Right to appeal during redundancy?

I read an interesting article this week regarding redundancies and the right to appeal. With the repeal of the statutory dispute resolution procedures in April 2009, there is now, no formal right to appeal during the redundancy process. However, our advice has always been to continue with current disciplinary and grievance procedures, as they go above and beyond the legal requirement.

This may sound like good news, making a redundancy process quicker, however a quick discussion round the office and we see that this may not be the best way to handle redundancies. Read on for our opinion on the right to appeal during redundancy.

Firstly, a redundancy is essentially no different to a ‘normal’ termination, where you are required to go through a number of key steps to avoid making it automatically unfair, offer the right to appeal to a more senior member of management or impartial Director. Therefore it is difficult to understand why due to the repeal of the dispute resolution regulations, that the right to appeal during redundancy has been removed, where all other employment rights apply.

Although an appeal process can lengthen a redundancy process, add more layers and potentially make decision making more bureaucratic, it does have it’s advantages, and bodes well for a fair and transparent process, that ACAS require. It may not be long before ACAS recognise the benefits that an appeal process brings to a redundancy situation, as we may now find, many organisations use this ‘loop-hole’ to their advantage – however could it not be to their disadvantage? Negating the need for an appeal, only heightens the risk for formal legal action. Wouldn’t you rather get any flaws of your redundancy process out in front of an appeal panel, rather than a Board room of lawyers, or even worse in a tribunal? Despite being 100% sure on the business case, there are always going to be pit falls, although often minor, in the selection process or criterion and therefore any employee selected for redundancy should get a chance to put their case forward, if they feel they have not been fully considered or unfairly selected.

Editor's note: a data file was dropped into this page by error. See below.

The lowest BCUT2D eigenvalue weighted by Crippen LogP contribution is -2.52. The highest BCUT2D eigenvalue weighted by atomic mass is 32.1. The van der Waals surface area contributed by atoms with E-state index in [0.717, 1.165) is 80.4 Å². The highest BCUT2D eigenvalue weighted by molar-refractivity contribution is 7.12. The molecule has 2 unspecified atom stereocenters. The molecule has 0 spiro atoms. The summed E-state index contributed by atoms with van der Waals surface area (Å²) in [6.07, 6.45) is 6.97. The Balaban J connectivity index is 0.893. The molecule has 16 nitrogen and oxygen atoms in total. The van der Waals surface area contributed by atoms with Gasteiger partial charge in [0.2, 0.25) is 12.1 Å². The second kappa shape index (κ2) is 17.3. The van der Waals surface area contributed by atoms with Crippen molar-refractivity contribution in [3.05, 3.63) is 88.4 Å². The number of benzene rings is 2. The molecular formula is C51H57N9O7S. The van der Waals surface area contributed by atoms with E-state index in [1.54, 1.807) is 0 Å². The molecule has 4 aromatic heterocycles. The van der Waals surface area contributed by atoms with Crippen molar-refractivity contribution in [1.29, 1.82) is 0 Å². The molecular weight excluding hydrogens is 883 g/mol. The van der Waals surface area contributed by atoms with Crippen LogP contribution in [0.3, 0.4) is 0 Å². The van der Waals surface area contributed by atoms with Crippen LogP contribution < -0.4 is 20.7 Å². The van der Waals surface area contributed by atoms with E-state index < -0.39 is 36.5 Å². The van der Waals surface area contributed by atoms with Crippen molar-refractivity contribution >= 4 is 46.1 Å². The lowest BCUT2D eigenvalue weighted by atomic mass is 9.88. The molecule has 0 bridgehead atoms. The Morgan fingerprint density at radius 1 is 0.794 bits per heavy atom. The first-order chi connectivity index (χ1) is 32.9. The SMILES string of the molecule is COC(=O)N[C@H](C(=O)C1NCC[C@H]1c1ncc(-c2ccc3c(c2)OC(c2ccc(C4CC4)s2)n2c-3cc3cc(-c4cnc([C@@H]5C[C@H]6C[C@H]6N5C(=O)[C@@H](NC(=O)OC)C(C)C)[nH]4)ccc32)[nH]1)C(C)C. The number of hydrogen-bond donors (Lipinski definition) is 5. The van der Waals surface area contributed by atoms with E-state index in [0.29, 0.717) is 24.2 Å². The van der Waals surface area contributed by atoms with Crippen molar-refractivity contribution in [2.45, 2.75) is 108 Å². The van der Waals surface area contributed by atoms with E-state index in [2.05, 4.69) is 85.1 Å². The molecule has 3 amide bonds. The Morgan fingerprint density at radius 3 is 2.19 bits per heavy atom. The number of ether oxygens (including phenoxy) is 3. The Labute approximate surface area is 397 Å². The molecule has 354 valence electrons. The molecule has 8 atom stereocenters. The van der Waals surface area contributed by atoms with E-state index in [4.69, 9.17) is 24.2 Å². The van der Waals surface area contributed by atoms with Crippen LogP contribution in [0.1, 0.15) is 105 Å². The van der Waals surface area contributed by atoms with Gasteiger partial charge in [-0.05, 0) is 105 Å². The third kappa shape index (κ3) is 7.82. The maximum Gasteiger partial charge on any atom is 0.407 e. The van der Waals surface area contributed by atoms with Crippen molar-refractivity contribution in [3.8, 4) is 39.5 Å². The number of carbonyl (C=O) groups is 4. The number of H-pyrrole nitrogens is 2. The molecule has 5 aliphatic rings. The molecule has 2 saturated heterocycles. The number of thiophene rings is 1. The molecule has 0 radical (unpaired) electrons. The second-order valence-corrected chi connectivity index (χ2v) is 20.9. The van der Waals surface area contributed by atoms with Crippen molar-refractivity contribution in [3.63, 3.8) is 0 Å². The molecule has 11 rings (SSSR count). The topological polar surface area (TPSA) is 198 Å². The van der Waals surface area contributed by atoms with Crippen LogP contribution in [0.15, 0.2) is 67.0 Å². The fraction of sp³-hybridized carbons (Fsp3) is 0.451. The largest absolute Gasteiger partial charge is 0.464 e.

In addition to this, having an appeal process in place, can often make the person taking responsibility for the initial redundancy decisions think more carefully about their choices, processes and procedures, should they have to justify their decision making to appeal boards or senior management. It makes the process fairer, transparent and open, as employees feel that they have recourse.

Our advice is always to include the right of appeal in all termination situations, and include this clearly in your policy.

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